“Now I know that life is about balance. It’s all about knowing when to work hard and when to take time off or when to take things seriously and when not to overthink. I don’t take my Miss SA title too seriously. I dance when I’m at events, I’m definitely not stiff and stuck up. At the end of the day, everyone is literally just like you – they’re human. I want to be known as a Miss SA who gets the job done, but who’s also relatable and showcases the downfalls and the struggles. I don’t mind being an open book because it allows me to go through life freely and without feeling the need to filter certain things out.”

5. Navigating Negativity

“I’ve never worked as hard as I did for Miss SA – little knowing that the hard work gets worse after being crowned [chuckles]. There will always be those people who feel that you didn’t deserve an opportunity, but no one can ever tell you that you’re not fit for anything if you give it your all.”

6. Living With ADHD And Anxiety

“I was diagnosed with ADHD and anxiety in my adulthood. It could’ve been earlier but I refused to go to therapy when my dad passed away in my teens. I didn’t want to be on medication chronically so we started on a really low dosage for a few months then eased it out. Eventually, I had to find coping mechanisms that would help me control the symptoms from the inside and exit that space of constantly wanting to be busy – and that’s where life coaching came in. I will always go to therapy for as long as circumstances allow me to.”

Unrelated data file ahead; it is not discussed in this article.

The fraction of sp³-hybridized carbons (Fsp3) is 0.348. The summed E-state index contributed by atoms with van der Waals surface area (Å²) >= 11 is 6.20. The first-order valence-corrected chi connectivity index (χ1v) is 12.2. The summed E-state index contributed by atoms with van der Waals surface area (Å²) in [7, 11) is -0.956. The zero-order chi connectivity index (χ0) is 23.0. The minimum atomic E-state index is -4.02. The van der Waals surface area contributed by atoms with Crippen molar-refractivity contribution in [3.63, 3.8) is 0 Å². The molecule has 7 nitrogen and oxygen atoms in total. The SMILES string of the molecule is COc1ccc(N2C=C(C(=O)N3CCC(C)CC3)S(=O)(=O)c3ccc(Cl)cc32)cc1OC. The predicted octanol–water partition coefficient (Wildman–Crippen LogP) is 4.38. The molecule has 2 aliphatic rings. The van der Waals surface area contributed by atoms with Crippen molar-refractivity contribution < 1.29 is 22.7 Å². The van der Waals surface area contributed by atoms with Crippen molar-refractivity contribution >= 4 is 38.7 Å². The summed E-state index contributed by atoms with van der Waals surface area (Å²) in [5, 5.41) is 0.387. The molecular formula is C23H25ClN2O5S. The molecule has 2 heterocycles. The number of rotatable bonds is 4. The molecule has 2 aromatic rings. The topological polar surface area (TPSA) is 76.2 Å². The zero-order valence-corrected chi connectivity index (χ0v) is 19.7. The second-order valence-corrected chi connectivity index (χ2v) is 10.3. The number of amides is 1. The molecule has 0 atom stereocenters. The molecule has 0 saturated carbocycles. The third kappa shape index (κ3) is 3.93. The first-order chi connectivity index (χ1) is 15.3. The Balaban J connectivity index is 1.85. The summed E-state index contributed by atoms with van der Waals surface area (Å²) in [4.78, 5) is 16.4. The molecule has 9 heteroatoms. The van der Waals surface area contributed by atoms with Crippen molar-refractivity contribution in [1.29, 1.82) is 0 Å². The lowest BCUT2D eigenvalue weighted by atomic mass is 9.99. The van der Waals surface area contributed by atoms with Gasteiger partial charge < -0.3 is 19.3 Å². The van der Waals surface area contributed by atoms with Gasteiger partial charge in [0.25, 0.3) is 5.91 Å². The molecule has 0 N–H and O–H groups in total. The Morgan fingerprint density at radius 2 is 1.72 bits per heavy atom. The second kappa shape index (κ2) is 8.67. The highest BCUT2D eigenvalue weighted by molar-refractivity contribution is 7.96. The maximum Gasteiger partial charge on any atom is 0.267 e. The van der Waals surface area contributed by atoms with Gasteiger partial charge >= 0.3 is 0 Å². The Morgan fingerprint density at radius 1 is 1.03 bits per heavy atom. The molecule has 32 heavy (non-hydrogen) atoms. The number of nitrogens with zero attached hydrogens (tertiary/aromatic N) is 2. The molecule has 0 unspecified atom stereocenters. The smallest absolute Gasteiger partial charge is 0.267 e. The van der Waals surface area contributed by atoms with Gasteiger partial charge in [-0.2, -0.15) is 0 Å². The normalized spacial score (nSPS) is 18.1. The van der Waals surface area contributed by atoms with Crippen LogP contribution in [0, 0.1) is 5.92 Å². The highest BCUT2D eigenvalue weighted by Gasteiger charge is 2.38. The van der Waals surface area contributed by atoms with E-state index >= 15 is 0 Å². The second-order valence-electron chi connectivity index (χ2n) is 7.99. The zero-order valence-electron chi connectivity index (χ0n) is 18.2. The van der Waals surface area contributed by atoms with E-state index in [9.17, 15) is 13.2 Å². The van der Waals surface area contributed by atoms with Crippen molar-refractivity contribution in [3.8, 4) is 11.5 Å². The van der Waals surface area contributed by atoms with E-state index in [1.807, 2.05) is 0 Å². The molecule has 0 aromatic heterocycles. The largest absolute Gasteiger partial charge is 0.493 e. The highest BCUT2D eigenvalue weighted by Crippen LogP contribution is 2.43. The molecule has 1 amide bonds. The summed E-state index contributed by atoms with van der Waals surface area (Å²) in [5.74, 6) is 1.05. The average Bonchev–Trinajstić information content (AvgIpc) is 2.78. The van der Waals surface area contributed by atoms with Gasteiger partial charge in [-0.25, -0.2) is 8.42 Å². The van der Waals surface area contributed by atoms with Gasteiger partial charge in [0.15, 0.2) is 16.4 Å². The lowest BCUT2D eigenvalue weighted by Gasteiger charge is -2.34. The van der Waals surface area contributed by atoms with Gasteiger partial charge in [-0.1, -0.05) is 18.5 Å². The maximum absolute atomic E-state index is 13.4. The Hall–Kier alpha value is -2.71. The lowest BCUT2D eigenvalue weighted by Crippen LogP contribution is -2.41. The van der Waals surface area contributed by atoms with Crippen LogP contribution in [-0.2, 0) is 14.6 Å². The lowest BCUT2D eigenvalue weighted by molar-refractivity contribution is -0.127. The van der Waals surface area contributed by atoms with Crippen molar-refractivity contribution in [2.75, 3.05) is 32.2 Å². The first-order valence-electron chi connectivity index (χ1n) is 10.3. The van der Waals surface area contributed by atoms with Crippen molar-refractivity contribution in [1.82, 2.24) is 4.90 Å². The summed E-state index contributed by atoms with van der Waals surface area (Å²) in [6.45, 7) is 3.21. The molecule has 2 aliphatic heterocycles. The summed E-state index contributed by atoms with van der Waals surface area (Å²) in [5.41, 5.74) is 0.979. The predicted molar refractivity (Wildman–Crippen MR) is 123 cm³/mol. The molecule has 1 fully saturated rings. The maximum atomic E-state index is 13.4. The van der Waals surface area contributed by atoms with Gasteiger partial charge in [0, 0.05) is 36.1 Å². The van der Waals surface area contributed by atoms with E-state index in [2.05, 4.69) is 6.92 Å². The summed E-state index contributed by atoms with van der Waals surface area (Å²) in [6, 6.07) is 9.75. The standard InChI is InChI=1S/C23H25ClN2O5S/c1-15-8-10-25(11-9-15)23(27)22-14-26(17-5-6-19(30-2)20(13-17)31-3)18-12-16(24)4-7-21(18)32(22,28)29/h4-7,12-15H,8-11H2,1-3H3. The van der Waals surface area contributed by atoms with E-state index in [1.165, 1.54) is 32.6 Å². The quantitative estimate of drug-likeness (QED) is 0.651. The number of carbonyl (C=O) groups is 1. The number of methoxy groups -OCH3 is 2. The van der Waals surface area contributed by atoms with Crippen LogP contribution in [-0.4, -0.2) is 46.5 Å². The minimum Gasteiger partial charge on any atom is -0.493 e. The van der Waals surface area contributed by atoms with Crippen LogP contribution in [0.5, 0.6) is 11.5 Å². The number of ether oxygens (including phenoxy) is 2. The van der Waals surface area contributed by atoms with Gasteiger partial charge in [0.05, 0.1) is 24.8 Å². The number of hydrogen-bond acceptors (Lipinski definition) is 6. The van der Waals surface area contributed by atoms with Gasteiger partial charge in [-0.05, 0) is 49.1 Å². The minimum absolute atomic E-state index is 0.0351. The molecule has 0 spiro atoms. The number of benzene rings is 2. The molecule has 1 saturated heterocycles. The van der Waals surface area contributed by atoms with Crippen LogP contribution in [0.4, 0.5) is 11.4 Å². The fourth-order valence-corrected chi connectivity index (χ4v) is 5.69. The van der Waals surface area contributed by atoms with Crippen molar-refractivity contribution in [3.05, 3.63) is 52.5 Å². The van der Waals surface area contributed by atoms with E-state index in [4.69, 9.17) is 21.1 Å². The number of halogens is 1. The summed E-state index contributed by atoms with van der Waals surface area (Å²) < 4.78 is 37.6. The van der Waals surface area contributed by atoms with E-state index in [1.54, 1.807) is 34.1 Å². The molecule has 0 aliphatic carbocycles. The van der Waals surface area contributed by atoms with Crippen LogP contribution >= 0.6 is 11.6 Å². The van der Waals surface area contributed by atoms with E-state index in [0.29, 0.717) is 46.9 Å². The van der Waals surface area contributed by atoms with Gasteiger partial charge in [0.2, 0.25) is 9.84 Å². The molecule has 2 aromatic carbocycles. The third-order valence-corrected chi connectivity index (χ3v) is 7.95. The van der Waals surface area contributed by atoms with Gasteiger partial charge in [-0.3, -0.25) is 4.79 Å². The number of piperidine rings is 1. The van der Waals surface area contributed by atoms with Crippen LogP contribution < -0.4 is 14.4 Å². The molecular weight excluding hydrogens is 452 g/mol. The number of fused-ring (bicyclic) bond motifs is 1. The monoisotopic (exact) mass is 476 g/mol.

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7. Stop To Smell The Roses

“I’m in my 20s now and understand that I haven’t reached the pinnacle of who I want to be. I don’t want to be so consumed by life’s responsibilities, or rush through it, without ever stopping to reflect on the next step and carefully mapping out who I want to be. I want to constantly challenge myself to grow after ticking off a goal and to do everything with intention.”

8. After A Long Day…

“My favourite form of unwinding is lying on the couch and enjoying a good series, or being with family and friends, walking my dogs, lying in the sun, swimming at my grandparents’ house or sitting in front of the fire with my boyfriend in winter. It’s really the small things that bring me the greatest joy.”

9. Don’t Demand Too Much Of Your Body

“Gym for me was always about releasing endorphins. I really can’t promise myself that I’ll commit to exercising as regularly and as intensely as I did before and during the Miss SA preps – and that’s also okay. My work schedule simply doesn’t allow me to. The smaller things like walking my dogs and hiking with my family will have to do for now.”

10. Local Is Definitely Lekker

“I love travelling locally — the Western Cape Winelands and the Kruger National Park being firm favourites. I get PTSD from travelling internationally. My bag is always overweight, I always worry about the possibility of missing the flight and then I’m constipated for four days after returning. When I land back in SA, I always think to myself, ‘I don’t know why I paid that much just to want to be back home [chuckles].’

Catch our detailed interview with Miss South Africa Natasha Joubert in the January/February 2024 issue of Women’s Health on shelves now, or grab yourself a digital copy.